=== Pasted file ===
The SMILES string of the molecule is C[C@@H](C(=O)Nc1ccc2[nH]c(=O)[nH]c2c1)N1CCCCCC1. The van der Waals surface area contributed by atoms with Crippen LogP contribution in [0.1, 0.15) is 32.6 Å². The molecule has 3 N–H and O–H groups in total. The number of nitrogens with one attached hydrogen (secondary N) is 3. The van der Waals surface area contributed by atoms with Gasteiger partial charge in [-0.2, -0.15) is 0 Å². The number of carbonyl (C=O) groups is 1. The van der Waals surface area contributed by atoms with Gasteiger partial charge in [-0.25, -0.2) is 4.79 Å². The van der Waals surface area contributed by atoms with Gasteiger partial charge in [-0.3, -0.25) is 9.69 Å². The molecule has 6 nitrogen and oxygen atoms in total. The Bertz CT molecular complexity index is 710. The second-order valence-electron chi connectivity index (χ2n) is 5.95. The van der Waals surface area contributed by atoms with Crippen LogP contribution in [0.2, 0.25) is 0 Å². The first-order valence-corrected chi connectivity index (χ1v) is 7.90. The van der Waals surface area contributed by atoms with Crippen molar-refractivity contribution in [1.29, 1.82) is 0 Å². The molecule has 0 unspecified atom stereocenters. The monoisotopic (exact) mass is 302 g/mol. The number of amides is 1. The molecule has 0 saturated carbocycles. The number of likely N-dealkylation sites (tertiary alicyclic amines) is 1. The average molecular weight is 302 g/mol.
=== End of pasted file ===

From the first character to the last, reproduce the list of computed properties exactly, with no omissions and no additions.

The SMILES string of the molecule is C[C@@H](C(=O)Nc1ccc2[nH]c(=O)[nH]c2c1)N1CCCCCC1. The van der Waals surface area contributed by atoms with Crippen LogP contribution in [0.1, 0.15) is 32.6 Å². The molecule has 3 N–H and O–H groups in total. The number of nitrogens with one attached hydrogen (secondary N) is 3. The van der Waals surface area contributed by atoms with Gasteiger partial charge in [-0.2, -0.15) is 0 Å². The number of carbonyl (C=O) groups is 1. The van der Waals surface area contributed by atoms with Gasteiger partial charge in [-0.25, -0.2) is 4.79 Å². The van der Waals surface area contributed by atoms with Gasteiger partial charge in [-0.3, -0.25) is 9.69 Å². The molecule has 6 nitrogen and oxygen atoms in total. The Bertz CT molecular complexity index is 710. The second-order valence-electron chi connectivity index (χ2n) is 5.95. The van der Waals surface area contributed by atoms with Crippen LogP contribution in [0.2, 0.25) is 0 Å². The first-order valence-corrected chi connectivity index (χ1v) is 7.90. The van der Waals surface area contributed by atoms with Crippen molar-refractivity contribution in [1.29, 1.82) is 0 Å². The molecule has 0 unspecified atom stereocenters. The monoisotopic (exact) mass is 302 g/mol. The number of amides is 1. The molecule has 0 saturated carbocycles. The number of likely N-dealkylation sites (tertiary alicyclic amines) is 1. The average molecular weight is 302 g/mol.